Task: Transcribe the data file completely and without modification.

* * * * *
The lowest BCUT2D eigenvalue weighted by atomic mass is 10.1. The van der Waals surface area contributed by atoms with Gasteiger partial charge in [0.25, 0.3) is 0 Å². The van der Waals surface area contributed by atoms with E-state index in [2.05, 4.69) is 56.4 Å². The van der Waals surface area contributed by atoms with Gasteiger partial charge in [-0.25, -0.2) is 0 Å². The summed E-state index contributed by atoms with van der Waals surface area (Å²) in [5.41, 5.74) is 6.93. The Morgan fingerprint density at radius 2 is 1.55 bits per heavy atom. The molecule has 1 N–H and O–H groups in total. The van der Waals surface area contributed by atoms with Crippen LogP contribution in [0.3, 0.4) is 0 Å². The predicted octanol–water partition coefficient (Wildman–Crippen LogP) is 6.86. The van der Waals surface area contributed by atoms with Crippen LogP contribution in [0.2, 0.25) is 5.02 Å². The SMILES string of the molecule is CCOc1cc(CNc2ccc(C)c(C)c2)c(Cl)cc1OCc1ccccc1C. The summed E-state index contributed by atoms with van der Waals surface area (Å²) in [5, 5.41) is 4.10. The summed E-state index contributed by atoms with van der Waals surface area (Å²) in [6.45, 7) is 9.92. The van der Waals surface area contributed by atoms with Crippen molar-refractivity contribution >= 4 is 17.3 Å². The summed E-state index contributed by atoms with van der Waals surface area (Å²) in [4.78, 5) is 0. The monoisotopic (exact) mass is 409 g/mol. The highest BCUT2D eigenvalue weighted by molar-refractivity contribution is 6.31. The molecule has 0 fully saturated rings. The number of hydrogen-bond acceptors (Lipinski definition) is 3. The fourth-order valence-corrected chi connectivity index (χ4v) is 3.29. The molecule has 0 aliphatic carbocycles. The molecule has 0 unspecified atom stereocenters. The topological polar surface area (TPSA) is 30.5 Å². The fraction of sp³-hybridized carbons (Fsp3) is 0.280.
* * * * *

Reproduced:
The lowest BCUT2D eigenvalue weighted by atomic mass is 10.1. The van der Waals surface area contributed by atoms with Gasteiger partial charge in [0.25, 0.3) is 0 Å². The van der Waals surface area contributed by atoms with E-state index in [2.05, 4.69) is 56.4 Å². The van der Waals surface area contributed by atoms with Gasteiger partial charge in [-0.25, -0.2) is 0 Å². The summed E-state index contributed by atoms with van der Waals surface area (Å²) in [5.41, 5.74) is 6.93. The Morgan fingerprint density at radius 2 is 1.55 bits per heavy atom. The molecule has 1 N–H and O–H groups in total. The van der Waals surface area contributed by atoms with Crippen LogP contribution in [0.3, 0.4) is 0 Å². The predicted octanol–water partition coefficient (Wildman–Crippen LogP) is 6.86. The van der Waals surface area contributed by atoms with Crippen LogP contribution in [0.2, 0.25) is 5.02 Å². The SMILES string of the molecule is CCOc1cc(CNc2ccc(C)c(C)c2)c(Cl)cc1OCc1ccccc1C. The summed E-state index contributed by atoms with van der Waals surface area (Å²) in [5, 5.41) is 4.10. The summed E-state index contributed by atoms with van der Waals surface area (Å²) in [6.45, 7) is 9.92. The van der Waals surface area contributed by atoms with Crippen molar-refractivity contribution >= 4 is 17.3 Å². The summed E-state index contributed by atoms with van der Waals surface area (Å²) in [4.78, 5) is 0. The monoisotopic (exact) mass is 409 g/mol. The highest BCUT2D eigenvalue weighted by molar-refractivity contribution is 6.31. The molecule has 0 fully saturated rings. The number of hydrogen-bond acceptors (Lipinski definition) is 3. The fourth-order valence-corrected chi connectivity index (χ4v) is 3.29. The molecule has 0 aliphatic carbocycles. The molecule has 0 unspecified atom stereocenters. The topological polar surface area (TPSA) is 30.5 Å². The fraction of sp³-hybridized carbons (Fsp3) is 0.280.